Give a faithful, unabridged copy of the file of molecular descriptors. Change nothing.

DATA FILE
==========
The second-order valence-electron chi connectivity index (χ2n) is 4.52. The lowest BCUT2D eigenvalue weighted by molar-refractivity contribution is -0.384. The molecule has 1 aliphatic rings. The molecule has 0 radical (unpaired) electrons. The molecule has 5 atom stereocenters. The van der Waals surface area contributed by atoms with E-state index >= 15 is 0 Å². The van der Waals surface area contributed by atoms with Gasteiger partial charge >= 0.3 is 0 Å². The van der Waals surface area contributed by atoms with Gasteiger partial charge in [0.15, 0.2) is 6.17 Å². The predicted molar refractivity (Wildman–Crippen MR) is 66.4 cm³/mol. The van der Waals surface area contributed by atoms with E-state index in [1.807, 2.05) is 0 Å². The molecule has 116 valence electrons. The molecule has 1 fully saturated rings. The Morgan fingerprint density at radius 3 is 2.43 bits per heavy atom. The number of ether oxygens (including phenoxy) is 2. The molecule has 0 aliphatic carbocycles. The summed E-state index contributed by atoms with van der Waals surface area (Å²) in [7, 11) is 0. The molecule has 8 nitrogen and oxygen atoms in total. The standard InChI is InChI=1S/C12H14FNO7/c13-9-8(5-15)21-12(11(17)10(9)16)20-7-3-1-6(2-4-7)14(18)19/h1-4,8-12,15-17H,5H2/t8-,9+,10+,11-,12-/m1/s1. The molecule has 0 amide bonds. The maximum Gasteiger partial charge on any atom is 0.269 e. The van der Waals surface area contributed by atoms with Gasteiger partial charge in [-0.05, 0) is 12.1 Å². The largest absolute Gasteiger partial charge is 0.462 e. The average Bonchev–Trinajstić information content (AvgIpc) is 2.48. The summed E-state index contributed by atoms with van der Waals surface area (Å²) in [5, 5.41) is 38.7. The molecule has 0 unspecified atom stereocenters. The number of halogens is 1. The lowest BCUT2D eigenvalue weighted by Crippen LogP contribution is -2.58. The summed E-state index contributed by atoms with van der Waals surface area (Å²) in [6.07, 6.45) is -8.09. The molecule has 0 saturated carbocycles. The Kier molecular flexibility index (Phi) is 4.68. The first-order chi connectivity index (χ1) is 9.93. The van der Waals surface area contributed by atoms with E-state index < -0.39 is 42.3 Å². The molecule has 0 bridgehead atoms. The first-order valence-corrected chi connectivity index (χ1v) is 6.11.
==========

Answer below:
The second-order valence-electron chi connectivity index (χ2n) is 4.52. The lowest BCUT2D eigenvalue weighted by molar-refractivity contribution is -0.384. The molecule has 1 aliphatic rings. The molecule has 0 radical (unpaired) electrons. The molecule has 5 atom stereocenters. The van der Waals surface area contributed by atoms with E-state index >= 15 is 0 Å². The van der Waals surface area contributed by atoms with Gasteiger partial charge >= 0.3 is 0 Å². The van der Waals surface area contributed by atoms with Gasteiger partial charge in [0.15, 0.2) is 6.17 Å². The predicted molar refractivity (Wildman–Crippen MR) is 66.4 cm³/mol. The van der Waals surface area contributed by atoms with E-state index in [1.807, 2.05) is 0 Å². The molecule has 116 valence electrons. The molecule has 1 fully saturated rings. The Morgan fingerprint density at radius 3 is 2.43 bits per heavy atom. The number of ether oxygens (including phenoxy) is 2. The molecule has 0 aliphatic carbocycles. The summed E-state index contributed by atoms with van der Waals surface area (Å²) in [7, 11) is 0. The molecule has 8 nitrogen and oxygen atoms in total. The standard InChI is InChI=1S/C12H14FNO7/c13-9-8(5-15)21-12(11(17)10(9)16)20-7-3-1-6(2-4-7)14(18)19/h1-4,8-12,15-17H,5H2/t8-,9+,10+,11-,12-/m1/s1. The molecule has 0 amide bonds. The maximum Gasteiger partial charge on any atom is 0.269 e. The van der Waals surface area contributed by atoms with Gasteiger partial charge in [-0.05, 0) is 12.1 Å². The largest absolute Gasteiger partial charge is 0.462 e. The average Bonchev–Trinajstić information content (AvgIpc) is 2.48. The summed E-state index contributed by atoms with van der Waals surface area (Å²) in [5, 5.41) is 38.7. The molecule has 0 unspecified atom stereocenters. The number of halogens is 1. The lowest BCUT2D eigenvalue weighted by Crippen LogP contribution is -2.58. The summed E-state index contributed by atoms with van der Waals surface area (Å²) in [6.07, 6.45) is -8.09. The molecule has 0 saturated carbocycles. The Kier molecular flexibility index (Phi) is 4.68. The first-order chi connectivity index (χ1) is 9.93. The van der Waals surface area contributed by atoms with E-state index < -0.39 is 42.3 Å². The molecule has 0 bridgehead atoms. The first-order valence-corrected chi connectivity index (χ1v) is 6.11.